Regulatory Requirements

All commercial vehicles operated in interstate commerce are subject to regulation by various federal standards and agencies including the Federal Motor Carrier Safety Administration (FMCSA). A basic overview of minimum regulatory requirements is provided; however for more detailed information, please visit www.fmcsa.dot.gov. Trade, traffic or transportation in any state not described in the term “interstate commerce” is defined as intrastate commerce. Many fleets that only operate within a single state automatically assume they are not involved with interstate commerce, and therefore, are not subject to these regulations. However, this is not always correct.

Commercial fleets not involved with interstate comlmerce are subject to regulation by the individual states. Most state regulations for intrastate commerce mirror federal regulations. In addition, specific state laws may specify additional requirements over and above the federal requirements, and may apply to vehicles registered within that state. You must check with the state DOT and motor vehicle regulatory agencies within the state(s) in which you operate to determine exactly what regulations apply.

  • Interstate commerce

  • Intrastate commerce

  • Commercial motor vehicles

Interstate Commerce

Federal Motor Carrier Safety Administration (FMCSA), Title 49 CFR, Part 390.5 defines interstate commerce as trade, traffic or transportation in the U.S. :

  • Between a place in a state and a place outside of such state (including a place outside of the United States; or

  • Between two places in a state through another state or a place outside of the United States; or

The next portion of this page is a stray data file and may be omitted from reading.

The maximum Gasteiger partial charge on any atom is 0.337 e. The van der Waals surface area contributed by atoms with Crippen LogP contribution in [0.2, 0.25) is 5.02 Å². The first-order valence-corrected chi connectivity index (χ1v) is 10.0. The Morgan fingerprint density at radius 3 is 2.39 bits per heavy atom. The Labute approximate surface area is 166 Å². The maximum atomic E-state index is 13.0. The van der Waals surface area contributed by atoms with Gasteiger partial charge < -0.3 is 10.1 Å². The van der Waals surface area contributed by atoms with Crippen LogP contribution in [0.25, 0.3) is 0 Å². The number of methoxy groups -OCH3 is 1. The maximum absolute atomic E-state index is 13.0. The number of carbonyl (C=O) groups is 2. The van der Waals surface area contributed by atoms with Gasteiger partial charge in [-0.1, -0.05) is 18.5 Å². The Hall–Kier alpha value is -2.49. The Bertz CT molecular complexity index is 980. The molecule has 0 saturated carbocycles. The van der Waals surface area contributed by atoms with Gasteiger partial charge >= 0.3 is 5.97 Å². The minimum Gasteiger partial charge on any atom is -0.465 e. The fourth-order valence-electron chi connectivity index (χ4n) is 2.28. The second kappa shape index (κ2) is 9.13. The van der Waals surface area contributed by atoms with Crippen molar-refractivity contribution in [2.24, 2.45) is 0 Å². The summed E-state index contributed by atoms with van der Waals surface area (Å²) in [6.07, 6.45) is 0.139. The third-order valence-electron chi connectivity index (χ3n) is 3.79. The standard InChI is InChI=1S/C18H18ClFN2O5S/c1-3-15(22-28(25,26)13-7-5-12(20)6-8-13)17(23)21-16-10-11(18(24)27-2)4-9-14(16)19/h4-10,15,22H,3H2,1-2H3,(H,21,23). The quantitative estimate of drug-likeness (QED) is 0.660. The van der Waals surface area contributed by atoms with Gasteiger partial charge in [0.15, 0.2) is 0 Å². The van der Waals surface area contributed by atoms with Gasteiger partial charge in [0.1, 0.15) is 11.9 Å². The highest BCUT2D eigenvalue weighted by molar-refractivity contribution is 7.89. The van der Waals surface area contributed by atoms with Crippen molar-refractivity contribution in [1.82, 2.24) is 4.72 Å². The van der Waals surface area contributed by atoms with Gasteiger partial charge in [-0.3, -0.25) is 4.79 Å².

• Between two places in a state as a part of trade, traffic or transportation originating or terminating outside the state or the United States.

This definition commonly known as the “stream of interstate” clause is subject to interpretation and is the cause for considerable confusion as to what constitutes interstate commerce. Interstate trade or traffic is generally considered to be in interstate commerce until it reaches the final destination associated with its said trade or traffic. Under a strict interpretation of this definition, materials ordered from an out-of-state supplier, or an in-state supplier whose delivery route takes the materials through another state, remain in interstate commerce until they reach the final job site, even if they have been offloaded and stored at an interim site prior to final delivery.

Intrastate Commerce

The Federal Motor Carrier Safety Regulation (FMCSR) Title 49 CFR, Part 390.5, defines intrastate commerce as any trade, traffic or transportation in any State which is not described in the term “interstate commerce.”

Commercial Motor Vehicles

The Federal Motor Carrier Safety Regulations (FMCSR), Title 49 CFR, Part 390.5 defines a Commercial Motor Vehicle (CMV) as any self-propelled or towed vehicle used on a highway in interstate commerce to transport passengers or property when the vehicle:

  • Has a GVWR or GCWR of 4,536 kg (10,001 pounds.) or more, whichever is greater; or

  • Is designed or used to transport more than eight passengers (including the driver) for compensation; or

  • Is designed or used to transport more than 15 passengers (including the driver), and is not used to transport passengers for compensation; or